I had the distinct pleasure of visiting Salem, Massachusetts this past Monday (Indigenous Peoples' Day, as far as I'm concerned). Here's what I was expecting: a red, gold, and brown autumn drive through a quaint New England town. Spooky but reverent echoes of the town's turbulent past. Quiet and somber historic sites where visitors can reflect on human nature and learn from the witch trials.
I found none of that. Instead, I found the Jersey shore of New England.
That's right. Anyone familiar with the Jersey shore knows what I'm talking about. The word alone conjures images of rabid crowds, crass commercialism, and branded t-shirts. Salem had those in spades. The town has ran with the idea of witches. There are haunted houses, scary wax museums, a wand shop, and psychic readings. I laughed when one sign in a museum told me the people hanged during the trials were innocent people and not, in fact, real witches. Could've fooled me.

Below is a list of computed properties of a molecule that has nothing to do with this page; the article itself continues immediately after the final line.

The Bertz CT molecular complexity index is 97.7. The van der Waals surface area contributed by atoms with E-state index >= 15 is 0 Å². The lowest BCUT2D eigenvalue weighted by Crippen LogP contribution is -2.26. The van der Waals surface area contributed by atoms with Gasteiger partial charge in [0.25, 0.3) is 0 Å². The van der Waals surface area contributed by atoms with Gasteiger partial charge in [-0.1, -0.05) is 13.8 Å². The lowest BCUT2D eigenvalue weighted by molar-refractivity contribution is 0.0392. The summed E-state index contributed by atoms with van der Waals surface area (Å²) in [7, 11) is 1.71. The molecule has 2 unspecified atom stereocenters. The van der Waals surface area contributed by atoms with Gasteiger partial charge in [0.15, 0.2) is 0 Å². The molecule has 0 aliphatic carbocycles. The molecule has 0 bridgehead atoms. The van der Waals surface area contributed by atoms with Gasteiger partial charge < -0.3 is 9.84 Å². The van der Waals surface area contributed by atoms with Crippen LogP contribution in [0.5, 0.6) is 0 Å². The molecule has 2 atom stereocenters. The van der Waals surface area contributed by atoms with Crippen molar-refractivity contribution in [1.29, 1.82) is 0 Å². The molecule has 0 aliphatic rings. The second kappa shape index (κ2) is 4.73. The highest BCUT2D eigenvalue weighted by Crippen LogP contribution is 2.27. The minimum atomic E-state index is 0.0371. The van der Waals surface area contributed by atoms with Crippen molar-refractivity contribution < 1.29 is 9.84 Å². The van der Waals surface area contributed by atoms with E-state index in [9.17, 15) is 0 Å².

If anything, I admire the weirder stores. The ones with karmic crystals, tarot cards, and dreamcatchers. For a fiction writer, I'm surprisingly skeptic of such things. Bonus points of the store is run by a tiny middle-aged woman with silver hair and a devious twinkle in her eyes. Those few stores we visited felt authentic, even if they might have just been trying to make a buck anyway.
After wading through a sea of five-dollar hot dogs and screaming children, I realized the Salem I thought we were visiting doesn't exist during the peak season. It was hard to concentrate on the coolest thing we saw - an old graveyard where Judge Hathorne is buried - with hundreds of people around.
My biggest issue is, simply, this cavalier and consumeristic attitude toward such a tragic event in human history. People literally died. It was a dark time in human history when hysteria trounced reason and science wasn't on hand to save lives. So cool it with the Superman t-shirts and haunted houses, all right?